Date of Award
Stone plays an inextricable role in the lives of Andean peoples and the monumental stoneworks of pre-Hispanic cultures stand in memorial to the experiences and beliefs of those who created them. Stone is often selected as a medium for symbolic works due to its durability and perceived permanence, but in the Andes, its meaning expands beyond its physical properties. Stone was an extension of the animate landscape that both sheltered and endangered its inhabitants. Stories were attached to stones, whether natural or modified, to embed knowledge of the landscape and of history in the memory of communities. Centuries later, archaeologists utilize modified stones and constructed monuments as a window to understand long past societies. As our own technological abilities expand, we are able to garner even deeper understandings of the way stones were used and the meanings they may have once held.
High in the Peruvian Andes, in a small city renown for its natural beauty and ecological adventures, there is a modest museum, where hundreds of once powerful stone ancestors are visited by school groups and tourists, receiving words of wonder in place of the offerings of coca, chicha, and music once granted to them by their human children and grandchildren known today as the Recuay people. These carved figures give clues to their meaning through their crouched mummified positions and their accoutrements of power, warfare, and fertility. But much of their histories have been lost, as looting, religious persecution, and local curation have moved almost all of these ancestors from their resting places, erasing clues about their roles and meaning in the society that made them.
Utilizing a Holistic Approach to craft production (Shimada and Craig 2013; Shimada and Merkel 1987; Shimada and Wagner 2007), this research seeks to recontextualize these powerful Recuay ancestors that once populated the Huaraz region of highland Ancash (ca. 100-700 CE) through an investigation of their making. Each choice and action in the process of production reveals important information about broader technological systems, social, political, and economic relationships, and the cosmologies and belief systems of the makers. Incorporating multiple lines of evidence from geochemical and technological analysis, as well and surveys of archaeological sites, interviews with modern stone sculptors, and experimental testing of manufacturing techniques, this research provides a reconstruction of the entire production sequence for Recuay stone ancestors, from the selection, procurement, and dispersal of raw materials to the techniques, tools, and settings employed in manufacturing. This research offers an example of the efficacy of the Holistic Approach to gain sociocultural insights from material records of the process of production through direct evidence of manufacturing and to overcome limitations regarding artifact provenience. Additionally, the robust geochemical analysis outlined here provides a replicable approach to semi-quantitative sourcing studies through non-destructive portable X-Ray Fluorescence spectroscopy, with an analytical approach that is as accessible as equipment operation. As a rare case study in pre-Inkaic stone quarrying and carving, this research showcases the technological and symbolic variability within a centuries long belief system that recognized the animate landscape and treated extracted materials as an extension of those forces.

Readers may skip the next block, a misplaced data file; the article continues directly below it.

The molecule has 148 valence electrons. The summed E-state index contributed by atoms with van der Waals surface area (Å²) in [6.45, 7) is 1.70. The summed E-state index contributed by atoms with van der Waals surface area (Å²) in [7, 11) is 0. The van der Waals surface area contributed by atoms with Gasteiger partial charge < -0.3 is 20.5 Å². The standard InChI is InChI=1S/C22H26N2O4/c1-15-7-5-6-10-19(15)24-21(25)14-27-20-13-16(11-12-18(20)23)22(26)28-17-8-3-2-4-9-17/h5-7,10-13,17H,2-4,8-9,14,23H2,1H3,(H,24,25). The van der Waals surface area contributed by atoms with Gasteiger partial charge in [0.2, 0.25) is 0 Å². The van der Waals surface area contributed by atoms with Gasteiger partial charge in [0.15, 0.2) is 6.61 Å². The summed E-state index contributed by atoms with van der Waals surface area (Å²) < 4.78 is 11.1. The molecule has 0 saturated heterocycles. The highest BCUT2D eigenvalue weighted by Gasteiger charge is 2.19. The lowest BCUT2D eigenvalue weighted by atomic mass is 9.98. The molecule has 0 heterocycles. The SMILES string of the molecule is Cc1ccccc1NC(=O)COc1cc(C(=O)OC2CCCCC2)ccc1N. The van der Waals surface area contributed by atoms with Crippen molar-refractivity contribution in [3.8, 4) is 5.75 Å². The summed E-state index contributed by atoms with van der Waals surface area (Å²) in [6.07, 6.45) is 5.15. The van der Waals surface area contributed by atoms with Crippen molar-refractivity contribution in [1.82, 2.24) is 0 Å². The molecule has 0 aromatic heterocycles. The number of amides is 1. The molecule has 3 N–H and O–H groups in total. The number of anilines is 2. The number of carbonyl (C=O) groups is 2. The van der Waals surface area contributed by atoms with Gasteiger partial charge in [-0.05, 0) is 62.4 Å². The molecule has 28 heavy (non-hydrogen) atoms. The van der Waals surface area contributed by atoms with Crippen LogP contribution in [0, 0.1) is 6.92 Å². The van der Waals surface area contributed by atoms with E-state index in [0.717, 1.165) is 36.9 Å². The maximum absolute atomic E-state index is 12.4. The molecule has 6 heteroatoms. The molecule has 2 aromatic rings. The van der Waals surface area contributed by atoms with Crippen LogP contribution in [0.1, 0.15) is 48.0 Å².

Over the course of this 600 year long carving tradition, Recuay artisans altered the forms and iconographic details of these important sculptures, but the production techniques, surface treatments, and raw materials remained remarkably consistent. Only four geologic sources provided raw materials for 96% of analyzed sculptures in this regional assemblage across three different volcanic stone types, including two long-hypothesized quarries, Pongor and Cerro Walun. Over 97% of sculptures across all volcanic, sedimentary, and plutonic stone types shared a specially crafted surface treatment that differed from other Recuay stoneworks and from stone sculptures of preceding cultures in the region. Investigations at the confirmed quarry site of Cerro Walun reveal contextualized insights about the infrastructure of stone quarrying and carving and its close association with tombs and venerated, animate landscapes. Combined with understandings of communal ancestor veneration and intercommunity socio-political negotiations among the Recuay, we see that these stone figures and the process of creating them played an active role in the expression and maintenance of relationships and knowledge between communities and across generations.
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